Saudi Arabia has promised to help some, too. We and they more than offset the 1 million barrels-a-day reduction in Iranian exports officials expect from the return of sanctions. But realistically, Iran will export as much as before. As detailed in my April 15 column, single-country sanctions never bite. Companies work around them, diverting shipments through third parties for a minor brokerage commission mark-up. The only real change is altered shipping routes. Iran sells most of its oil to China, which is unaffected by these sanctions.
To see how trivial Iran is for oil, note 2012 to 2016, when Western sanctions blocked Iranian oil exports to America and Europe. Oil prices plunged from more than $100 a barrel to $26 in January 2016. Perversely, in 2016, when Iran restarted exporting to Europe, prices rose. But other forces were dominating the market by then.
Mother’s Day 2018 just got real. After years of creative reclusion — intermittently broken by a steady string of dynamic guest vocal appearances on other artists’ projects — André 3000 has released nearly 22 minutes of new music in homage to his deceased parents.
He’s posted the two soul-baring songs, “Me&My (To Bury Your Parents)” and “Look Ma No Hands,” on SoundCloud and even created an Instagram page — likely his first foray into social media — where he’s posted handwritten lyrics to “Me&My (To Bury Your Parents),” along with song credits and a photo from childhood with he and his mother Sharon Benjamin-Hodo. The page also contains screenshots of text messages they exchanged on his 37th birthday, the day before she died in 2013. André lost his father Lawrence Walker less than a year later, in February, 2014.
“Me and my mother drivin’ to the grocery sto’ / me ridin’ shotgun with my window rolled down,” he sings on “Me&My (To Bury Your Parents),” accompanied on piano by Kevin Kendrick. “She smokes cigarettes and gets what she gets by hustlin’ harder / rollers and a nightgown.” His second verse draws the contrast, with André riding shotgun to football games with his dad, who likes to sip cognac and keeps everybody laughing. “I was much happier when he was around…,” he sings. “Zen, he was around.”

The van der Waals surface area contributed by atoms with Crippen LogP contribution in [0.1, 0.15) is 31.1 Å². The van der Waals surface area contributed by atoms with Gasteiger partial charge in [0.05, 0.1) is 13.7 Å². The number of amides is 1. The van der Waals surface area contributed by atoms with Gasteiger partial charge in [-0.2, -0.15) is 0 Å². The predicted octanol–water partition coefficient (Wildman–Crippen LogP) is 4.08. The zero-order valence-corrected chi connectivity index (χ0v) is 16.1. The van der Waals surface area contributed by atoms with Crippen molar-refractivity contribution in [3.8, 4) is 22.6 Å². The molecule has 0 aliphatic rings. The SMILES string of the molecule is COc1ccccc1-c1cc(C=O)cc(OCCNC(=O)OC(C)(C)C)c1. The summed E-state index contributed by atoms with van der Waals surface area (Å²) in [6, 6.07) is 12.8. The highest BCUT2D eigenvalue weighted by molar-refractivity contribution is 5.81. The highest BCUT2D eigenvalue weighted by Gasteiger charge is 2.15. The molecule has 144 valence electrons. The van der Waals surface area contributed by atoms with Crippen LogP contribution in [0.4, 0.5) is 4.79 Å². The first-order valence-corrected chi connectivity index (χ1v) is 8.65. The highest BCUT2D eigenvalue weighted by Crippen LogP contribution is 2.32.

Donald Glover‘s latest Childish Gambino release “This Is America,” which dropped in the late hours of Saturday, May 5 alongside a jarring, symbol-rich music video, has sparked hot takes, debate and abounding think pieces since its release. Now, the art has the metrics to back up the rhetoric: “This Is America” debuted at the No.1 spot on the Billboard Hot 100, bumping Drake to the No. 2 spot and marking the first No. 1 song in the 34-year-old’s music career.
Before Glover nudged Drizzy off the leaderboard, the Canadian rapper held the top spot for 15 weeks straight, first with “God’s Plan” ruling for 11 weeks and then with “Nice For What” holding steady for four weeks. In addition to claiming the No. 1 spot on the Hot 100, the song also simultaneously hit another high, with the Hiro Murai-directed video becoming YouTube’s biggest first-week debut of 2018 so far. The four-minute clip garnered 85.3 million views in its first week on the site and is currently at 119 million views and counting — well above its stream count on Spotify.
Here you go ladies. Essence just released their June cover.
Source: Black America Web
As previously reported, Childish Gambino‘s “This Is America” debuts at No. 1 on the Billboard Hot 100 chart (dated May 19), dethroning Drake‘s “Nice for What,” which spent its first four weeks on the survey at No. 1.
Still, Drake earns a notable consolation prize.
“Nice” enters the top 10 of Billboard‘s all-genre Radio Songs chart (rising 11-8 with 72 million in airplay audience, up 18 percent, in the week ending May 13, according to Nielsen Music), becoming Drake’s 20th top on the airplay tally. With the ascent, he ties Lil Wayne for the most Radio Songs top 10s among solo males, dating to the chart’s December 1990 inception. The pair trails only Rihanna, the overall leader with 29 Radio Songs top 10s, and Mariah Carey, with 23.
Here’s an updated look at the acts with the most Radio Songs top 10s:
23, Mariah Carey
20, Lil Wayne
“Nice” concurrently climbs 3-1 on R&B/Hip-Hop Airplay, becoming Drake’s record-extending 25th No. 1 (Usher ranks second with 15). Drake has led the list continuously for 12 weeks running, thanks to three songs: Before “Nice,” his own “God’s Plan” reigned for nine frames beginning (March 3), and BlocBoy JB’s “Look Alive,” featuring Drake,” led the past two weeks (beginning May 5).